Ever since I was a kid I always had this sense that I didn’t deserve to belong on this planet.
I never understood why, but the neighborhood kids always threw their little cheapshots at me, same with the kids in school, and even people who I thought were my friends, as well as members of my own family. Throughout my life and into my adulthood people continued to “hate” me without even knowing who I was. Many times it was a race issue, and many times it wasn’t. People just didn’t like me for some reason despite the fact that I was always nice to everyone if I wasn’t keeping to myself.
Alienating me seemed like a fashionable thing to do, and this made me incredibly sad and lonely all the time, especially being an only child with no siblings (or any relatives) to really turn to. I used to think that maybe there really was something wrong with me, that maybe I just wasn’t good enough to be considered a human, and maybe I existed separately from this very world that I apparently didn’t deserve to live in.
But that didn’t seem right, because ever since I was a kid, every time I went outside I saw myself in trees, animals, and even the sky and clouds. I felt like there was a little bit of myself in the moon and the sun. I felt like even though I didn’t have human company, I had the company of everything else. So how could I be something that existed completely separate from everything?
But later on in life, I found that the source of my sadness wasn’t that I lived a separate existence from the universe… it was that all these people, despite my attempts at wanting be a part of them, separated themselves from me. According to a Buddhist named Brad Warner, this idea of viewing yourself as separate from the rest of creation is “real” hate.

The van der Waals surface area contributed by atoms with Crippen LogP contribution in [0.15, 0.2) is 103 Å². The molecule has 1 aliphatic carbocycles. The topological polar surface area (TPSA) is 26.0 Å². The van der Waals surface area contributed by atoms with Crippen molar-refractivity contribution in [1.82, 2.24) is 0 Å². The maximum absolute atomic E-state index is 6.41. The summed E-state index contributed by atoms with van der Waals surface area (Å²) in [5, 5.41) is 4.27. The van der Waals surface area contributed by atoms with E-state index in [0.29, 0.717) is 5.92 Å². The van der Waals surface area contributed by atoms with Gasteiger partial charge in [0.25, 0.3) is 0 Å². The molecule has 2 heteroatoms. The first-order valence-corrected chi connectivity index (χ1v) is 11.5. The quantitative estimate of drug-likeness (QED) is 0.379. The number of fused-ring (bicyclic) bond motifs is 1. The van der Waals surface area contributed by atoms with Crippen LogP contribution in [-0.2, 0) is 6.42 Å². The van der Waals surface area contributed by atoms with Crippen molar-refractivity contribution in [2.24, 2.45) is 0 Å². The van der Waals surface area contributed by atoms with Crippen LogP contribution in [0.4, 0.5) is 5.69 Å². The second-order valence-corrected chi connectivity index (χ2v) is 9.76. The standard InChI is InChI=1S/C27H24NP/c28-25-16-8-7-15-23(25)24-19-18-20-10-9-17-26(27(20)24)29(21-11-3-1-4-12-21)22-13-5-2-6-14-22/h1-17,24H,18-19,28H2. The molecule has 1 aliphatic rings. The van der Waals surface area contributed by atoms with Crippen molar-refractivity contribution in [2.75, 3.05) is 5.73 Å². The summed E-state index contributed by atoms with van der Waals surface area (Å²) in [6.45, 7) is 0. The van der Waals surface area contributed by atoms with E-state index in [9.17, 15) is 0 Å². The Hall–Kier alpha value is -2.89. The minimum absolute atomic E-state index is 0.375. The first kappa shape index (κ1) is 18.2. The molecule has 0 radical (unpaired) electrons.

For many years I suffered from sadness and loneliness that turned into resentment and anger. I gave into that whole delusion of separateness. It wasn’t till I found Taoism and Zen when I started feeling “whole” again. It’s through those teachings that I’m finding my way back to my original self with a child-like silliness and that youthful fascination of the universe around me.
And as for all my fellow humans who live under that delusion of egotistical separation from each other, from mother nature, and from me… well, it’s just not their time to wake up yet. And for that, I should forgive and replace my indignation with compassion.
It’s a work in progress.